CHILDREN OF THE EXODUS

The village Rabbi, hearing that Messiah was resting in a farm house on the edge of town,  resolved to bring unto Him free will offerings of the finest gold and linen.

The Rabbi, however, possessed neither gold nor linen. Naturally, he would not steal it, but rather following the example of the Children of the Exodus, he made an appeal

His sister was a well-known prostitute of much success in the intercourse of commerce. Donning the disguise he kept at the synagogue lest he be recognized at the brothel, the Rabbi approached his sister at her place of business.

Much as the followers of Moses requested gifts of gold and fabric from the idolatrous Egyptians prior to encountering the Lord at Sinai, the Rabbi requested gold and linen from his sister to present before Messiah.

Her heart filled with love for her brother, and wishing to him happiness, she complied with his request. Arriving at the farmhouse on edge of town, the Rabbi greeted the Messiah, saying, “I bring you my freewill offering of precious gold and fine linen.”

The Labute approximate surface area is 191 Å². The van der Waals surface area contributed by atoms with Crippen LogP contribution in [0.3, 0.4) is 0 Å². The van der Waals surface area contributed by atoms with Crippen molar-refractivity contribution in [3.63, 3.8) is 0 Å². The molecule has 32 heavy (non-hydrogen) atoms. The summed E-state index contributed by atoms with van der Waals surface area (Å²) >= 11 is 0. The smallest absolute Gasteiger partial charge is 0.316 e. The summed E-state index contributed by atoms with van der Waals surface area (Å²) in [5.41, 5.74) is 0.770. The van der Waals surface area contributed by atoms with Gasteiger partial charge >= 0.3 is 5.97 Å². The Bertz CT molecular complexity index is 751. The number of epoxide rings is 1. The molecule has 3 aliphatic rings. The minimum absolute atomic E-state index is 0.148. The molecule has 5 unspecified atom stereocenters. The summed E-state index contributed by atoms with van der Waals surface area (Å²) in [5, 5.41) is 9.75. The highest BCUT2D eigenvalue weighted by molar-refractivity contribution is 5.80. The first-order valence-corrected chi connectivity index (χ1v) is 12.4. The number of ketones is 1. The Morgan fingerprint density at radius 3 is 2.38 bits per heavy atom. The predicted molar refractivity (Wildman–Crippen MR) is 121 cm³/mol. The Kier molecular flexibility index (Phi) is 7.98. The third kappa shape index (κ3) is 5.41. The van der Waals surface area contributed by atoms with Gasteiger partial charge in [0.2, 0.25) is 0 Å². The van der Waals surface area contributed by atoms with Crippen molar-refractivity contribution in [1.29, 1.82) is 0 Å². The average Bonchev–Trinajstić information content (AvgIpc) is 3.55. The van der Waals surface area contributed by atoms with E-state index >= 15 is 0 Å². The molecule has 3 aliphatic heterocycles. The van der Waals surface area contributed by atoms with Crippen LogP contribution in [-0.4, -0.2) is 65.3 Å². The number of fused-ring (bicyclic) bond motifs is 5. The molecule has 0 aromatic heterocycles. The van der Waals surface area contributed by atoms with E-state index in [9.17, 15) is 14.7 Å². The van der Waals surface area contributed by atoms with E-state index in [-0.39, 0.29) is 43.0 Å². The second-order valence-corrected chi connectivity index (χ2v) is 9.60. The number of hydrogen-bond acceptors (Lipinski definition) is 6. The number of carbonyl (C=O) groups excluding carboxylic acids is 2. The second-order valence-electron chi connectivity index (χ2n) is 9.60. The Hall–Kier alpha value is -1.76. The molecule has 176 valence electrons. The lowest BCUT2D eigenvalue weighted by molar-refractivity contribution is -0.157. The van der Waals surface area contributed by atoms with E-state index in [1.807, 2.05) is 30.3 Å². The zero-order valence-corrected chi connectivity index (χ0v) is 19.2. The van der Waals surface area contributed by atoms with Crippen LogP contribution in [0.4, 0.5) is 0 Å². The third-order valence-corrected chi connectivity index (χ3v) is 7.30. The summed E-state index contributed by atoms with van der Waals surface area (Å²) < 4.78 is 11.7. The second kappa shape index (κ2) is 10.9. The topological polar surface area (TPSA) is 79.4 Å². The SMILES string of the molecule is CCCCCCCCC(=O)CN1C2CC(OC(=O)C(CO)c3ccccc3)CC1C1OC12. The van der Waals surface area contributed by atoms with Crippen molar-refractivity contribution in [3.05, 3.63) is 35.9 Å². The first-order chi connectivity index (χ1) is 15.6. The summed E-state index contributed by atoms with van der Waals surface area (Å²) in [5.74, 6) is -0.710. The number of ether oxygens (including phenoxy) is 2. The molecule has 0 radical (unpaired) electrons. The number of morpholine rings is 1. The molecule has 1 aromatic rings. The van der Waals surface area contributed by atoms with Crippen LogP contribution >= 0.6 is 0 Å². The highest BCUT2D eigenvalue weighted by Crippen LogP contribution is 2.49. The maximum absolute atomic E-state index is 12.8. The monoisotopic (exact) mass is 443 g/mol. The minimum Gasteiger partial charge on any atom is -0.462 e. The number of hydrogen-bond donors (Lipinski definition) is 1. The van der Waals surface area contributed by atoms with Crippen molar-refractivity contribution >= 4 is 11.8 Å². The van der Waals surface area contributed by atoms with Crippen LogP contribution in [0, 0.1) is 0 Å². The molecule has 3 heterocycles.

Messiah looked at the gifts. Then spoke, gently yet firmly. “The gold is tainted; the linen is soiled. The offering from you is impure.”

“But Messiah,” reasoned the Rabbi, “although the gold be tainted by prostitution, and the linen likewise soiled, are the gifts not sanctified as in the days of the exodus from Egypt?”

The Messiah, filled with compassion, explained:

“The gold and linen were gifted to you in pure intent. It was your desire to impress me that tainted the offering. Return to your sister, free of disguise, and express to her my blessing and acceptance of her freewill gift.”

The Rabbi arose to leave with heavy heart, but Messiah stayed him. “Whosoever leaves here must do so with gladsome heart,” he said, and bestowed upon the Rabbi a warm embrace that filled the Rabbi with untold joy.

 “Take with you on your return, this lesson,” said Messiah. “More important than the prayer is the spirit in which it is uttered, and more important than the spirit of its utterance is the authenticity and consecration with which it is realized in deeds. Know thou that it is preferable in the eyes of God to honestly serve on your knees in a brothel, than to stand before the Lord in selfish disguise.”

Copyright 2005, 2011 and 2019 Burl Barer All Rights Reserved

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